After getting a short brief from my recruiter I was taken to a partner’s office where I had my behavioral interview. It was your standard behavioral interview and my preparation with the materials from career services was enough. My interviewer and I had both traveled to Vietnam before so we talked about that for a bit.
My phone went off during the interview with the consulting partner. It was quite embarrassing but he didn’t seem to mind. Regardless, I recommend silencing your phone during your interviews! Your interviewer might not be so laid back.
DNLC Case Interviews
After the behavioral interview, I was given a refill on my glass of water and taken to a consultant’s office where the case interviews began! My question was similar to this: “Imagine company A has locations in region X and company B has locations in regions Y and Z. A is significantly bigger than B and A decides to buy B. Both companies A and B use legacy software (but from different vendors) to manage their business operations. How should you go about merging the information from both A and B?”
We talked about upgrading the software and putting all of the old information in the new software. We also talked about custom developing software for our purposes and how we would go about doing that.
My second case interview question was similar to this: “I run a non-profit and I use software to record information at donation collection points all over the world. The data we are collecting from these collection points is so erroneous and inconsistently formatted that it is of no benefit to my organization. How would you go about devising a solution that would produce viable data?”.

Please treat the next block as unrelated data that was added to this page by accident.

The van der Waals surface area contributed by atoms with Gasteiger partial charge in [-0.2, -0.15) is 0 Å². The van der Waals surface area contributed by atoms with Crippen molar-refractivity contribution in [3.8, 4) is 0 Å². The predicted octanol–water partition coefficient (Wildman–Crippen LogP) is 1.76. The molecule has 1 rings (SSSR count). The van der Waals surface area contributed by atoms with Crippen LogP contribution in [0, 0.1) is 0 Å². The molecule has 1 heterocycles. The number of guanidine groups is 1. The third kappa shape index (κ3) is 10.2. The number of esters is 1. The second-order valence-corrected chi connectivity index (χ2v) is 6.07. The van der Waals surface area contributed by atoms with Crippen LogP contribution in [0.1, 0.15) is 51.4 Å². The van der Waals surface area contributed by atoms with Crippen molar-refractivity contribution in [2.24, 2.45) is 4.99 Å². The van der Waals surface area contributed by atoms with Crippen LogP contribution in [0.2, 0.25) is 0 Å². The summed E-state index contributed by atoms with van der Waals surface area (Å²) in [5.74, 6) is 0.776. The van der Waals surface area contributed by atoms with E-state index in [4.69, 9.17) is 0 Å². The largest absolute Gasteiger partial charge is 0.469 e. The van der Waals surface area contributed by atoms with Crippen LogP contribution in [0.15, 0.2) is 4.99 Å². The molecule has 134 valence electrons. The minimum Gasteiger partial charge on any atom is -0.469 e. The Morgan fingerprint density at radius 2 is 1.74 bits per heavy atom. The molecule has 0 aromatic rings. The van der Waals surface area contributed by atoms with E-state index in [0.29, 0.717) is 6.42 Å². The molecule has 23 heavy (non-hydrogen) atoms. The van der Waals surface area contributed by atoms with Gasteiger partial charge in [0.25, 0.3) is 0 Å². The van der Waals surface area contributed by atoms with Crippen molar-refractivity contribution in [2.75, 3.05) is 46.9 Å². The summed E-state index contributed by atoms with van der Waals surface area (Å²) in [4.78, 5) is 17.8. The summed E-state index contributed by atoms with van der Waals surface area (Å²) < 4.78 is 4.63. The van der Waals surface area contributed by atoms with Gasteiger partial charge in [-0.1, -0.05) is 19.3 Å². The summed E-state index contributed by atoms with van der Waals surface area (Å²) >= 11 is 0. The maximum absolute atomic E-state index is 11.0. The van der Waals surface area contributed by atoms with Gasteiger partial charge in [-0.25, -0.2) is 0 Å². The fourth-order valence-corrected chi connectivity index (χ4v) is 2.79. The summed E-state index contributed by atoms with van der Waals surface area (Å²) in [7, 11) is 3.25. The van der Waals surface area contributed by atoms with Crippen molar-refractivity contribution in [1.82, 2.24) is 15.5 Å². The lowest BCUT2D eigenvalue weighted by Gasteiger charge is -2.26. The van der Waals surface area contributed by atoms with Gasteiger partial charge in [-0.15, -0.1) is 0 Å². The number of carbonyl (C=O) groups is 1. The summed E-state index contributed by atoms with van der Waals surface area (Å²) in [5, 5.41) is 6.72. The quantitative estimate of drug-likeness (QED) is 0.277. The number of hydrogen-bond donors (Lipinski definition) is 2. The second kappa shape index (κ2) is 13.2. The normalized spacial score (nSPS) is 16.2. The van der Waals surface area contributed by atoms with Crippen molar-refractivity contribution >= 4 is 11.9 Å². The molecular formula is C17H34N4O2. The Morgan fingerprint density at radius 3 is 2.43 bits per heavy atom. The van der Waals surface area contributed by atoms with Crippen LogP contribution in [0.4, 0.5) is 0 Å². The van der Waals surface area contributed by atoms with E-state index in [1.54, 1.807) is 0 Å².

Reading “Case in Point” teaches you to always ask questions about the situation. After some digging I got the interviewer to tell me that volunteers were the ones entering data into the system and they had no consistent training. That’s part of the reason for the inconsistency. Additionally, the software only worked in English so foreign users had a tough time understanding what they were supposed to do.
The advice I have from going through these interviews is this: remember to stay general (getting too granular is a bad thing), ask clarifying questions and don’t give up. My first interviewer was as nice as could be but my second interviewer was cold and stoic. The second interviewer even told me during the interview that my “solution is pretty generic and I need to thing of something more innovative”. He also directly shot down some of my ideas which was a little discouraging.
He was only trying to mimic a real world situation where you are working with a client and they are difficult to deal with. How you react under this pressure is super important! While you’re sitting across the table from your interviewer and they’re being intimidating it’s easy to stutter and want to give up. Don’t do that! Just keep thinking and make sure you can support your decisions and suggestions. Explain your thought process to your interviewer too!
I found out about 2 weeks later or so that I’d been offered a chance to attend the Deloitte National Leadership Conference during July of the upcoming summer! I was ecstatic and super excited to travel to Deloitte University (DU) for the conference.
I have an additional post detailing my experience at the DNLC and DU.